“Let us Calculate!”: Leibniz, Llull, and the Computational Imagination

The memory wheel



Richard McKeon’s Aspects of Knowing, Part 3

July 1, 2019

Previously on this blog:

Each method can be associated with a discursive process: operational with debate, dialectical with dialogue, logistic with proof, and problematic with inquiry. Each method is also associated with a mode of thought which in turn has two moments and one dependency or assumption: the operational method is debate by discrimination and postulation dependent on chosen theses, the dialectical method is dialogue by assimilation and exemplification dependent on changeless models, the logistic method is proof by construction and decomposition dependent on indivisible constituents, and the problematic method is inquiry by resolution and question dependent on discoverable causes.

For this diagram, the four dependencies or assumptions are in the center, and the associated methods are adjacent to them. Filling out the outer edge are the four pairs of moments. Listed, these facets are:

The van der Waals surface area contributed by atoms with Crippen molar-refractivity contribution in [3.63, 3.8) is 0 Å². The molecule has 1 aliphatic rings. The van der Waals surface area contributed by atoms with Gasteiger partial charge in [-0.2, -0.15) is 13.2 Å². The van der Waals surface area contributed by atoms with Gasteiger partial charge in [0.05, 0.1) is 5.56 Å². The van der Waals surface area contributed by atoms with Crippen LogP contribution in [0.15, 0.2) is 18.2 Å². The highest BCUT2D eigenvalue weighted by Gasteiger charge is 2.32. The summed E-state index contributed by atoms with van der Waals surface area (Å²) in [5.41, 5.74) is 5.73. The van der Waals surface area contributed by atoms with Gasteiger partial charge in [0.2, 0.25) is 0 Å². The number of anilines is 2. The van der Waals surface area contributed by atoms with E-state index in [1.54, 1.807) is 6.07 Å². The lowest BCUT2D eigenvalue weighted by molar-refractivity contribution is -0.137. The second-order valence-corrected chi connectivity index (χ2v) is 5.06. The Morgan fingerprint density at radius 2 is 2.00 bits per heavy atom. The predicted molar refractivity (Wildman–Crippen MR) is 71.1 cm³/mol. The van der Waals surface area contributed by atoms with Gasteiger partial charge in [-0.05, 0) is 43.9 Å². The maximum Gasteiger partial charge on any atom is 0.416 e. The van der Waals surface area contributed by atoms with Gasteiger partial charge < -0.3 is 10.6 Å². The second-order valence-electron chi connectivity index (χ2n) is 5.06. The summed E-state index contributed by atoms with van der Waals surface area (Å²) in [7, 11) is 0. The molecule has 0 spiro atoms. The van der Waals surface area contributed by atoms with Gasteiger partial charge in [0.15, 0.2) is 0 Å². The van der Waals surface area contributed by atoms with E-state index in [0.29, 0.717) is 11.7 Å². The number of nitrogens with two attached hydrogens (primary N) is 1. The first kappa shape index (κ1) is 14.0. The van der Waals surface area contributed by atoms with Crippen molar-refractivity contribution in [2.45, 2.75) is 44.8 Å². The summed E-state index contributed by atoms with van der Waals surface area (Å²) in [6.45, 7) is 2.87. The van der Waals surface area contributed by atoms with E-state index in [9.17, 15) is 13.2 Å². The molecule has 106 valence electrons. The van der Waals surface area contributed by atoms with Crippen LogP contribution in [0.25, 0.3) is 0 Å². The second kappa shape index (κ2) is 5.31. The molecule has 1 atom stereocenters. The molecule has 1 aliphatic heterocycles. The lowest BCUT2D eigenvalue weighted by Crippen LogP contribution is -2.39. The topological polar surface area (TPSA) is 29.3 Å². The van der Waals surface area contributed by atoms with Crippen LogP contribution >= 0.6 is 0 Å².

• Methods (associated discursive process): Operational (Debate), Dialectical (Dialogue), Logistic (Proof), Problematic (Inquiry)
  • Assumptions: Chosen Theses, Changeless Models, Indivisible Constituents, Discoverable Causes
  • Modes of Thought: discrimination and postulation, assimilation and exemplification, construction and decomposition, resolution and question

The second diagram comes from a chart in McKeon’s “Philosophic Semantics and Philosophic Inquiry”. Here, the four methods are in the upper left corner (Universal) and lower right corner (Particular), and four principles are in the lower left corner (Meroscopic) and upper right corner (Holoscopic). Four interpretations are in the center (the vertical pair is Ontic, and the horizontal pair is Phenomenal), and four selections are adjacent to them. Listed, these facets are:

  • Methods: Operational, Dialectical, Logistic, Problematic
  • Principles: Simple, Actional, Comprehensive, Reflexive
  • Interpretations: Existentialist, Entitative, Ontological, Essentialist
  • Selections: Knower (Types), Knowable (Matters), Knowledge (Hierarchies), Known (Kinds)

Note that the Archic Matrix of Watson and Dilworth is essentially derived from this, and even has many of the same terms. However and obviously, the sixteen-fold arrangements of the two diagrams are different.

Further Reading:

[*5.184, *5.185, *6.20, *11.102, *11.106]




The Mouse’s Tale

June 7, 2019

No apologies to Lewis Carroll.

Further Reading:

[* 11.100]




The Tangram

June 1, 2019

Further Reading:



The Chromatic Scale of Music

May 28, 2019

All art constantly aspires towards the condition of music.

— Walter Pater

I really don’t know much about music theory, but I know I like this chromatic “circle” with solmization center.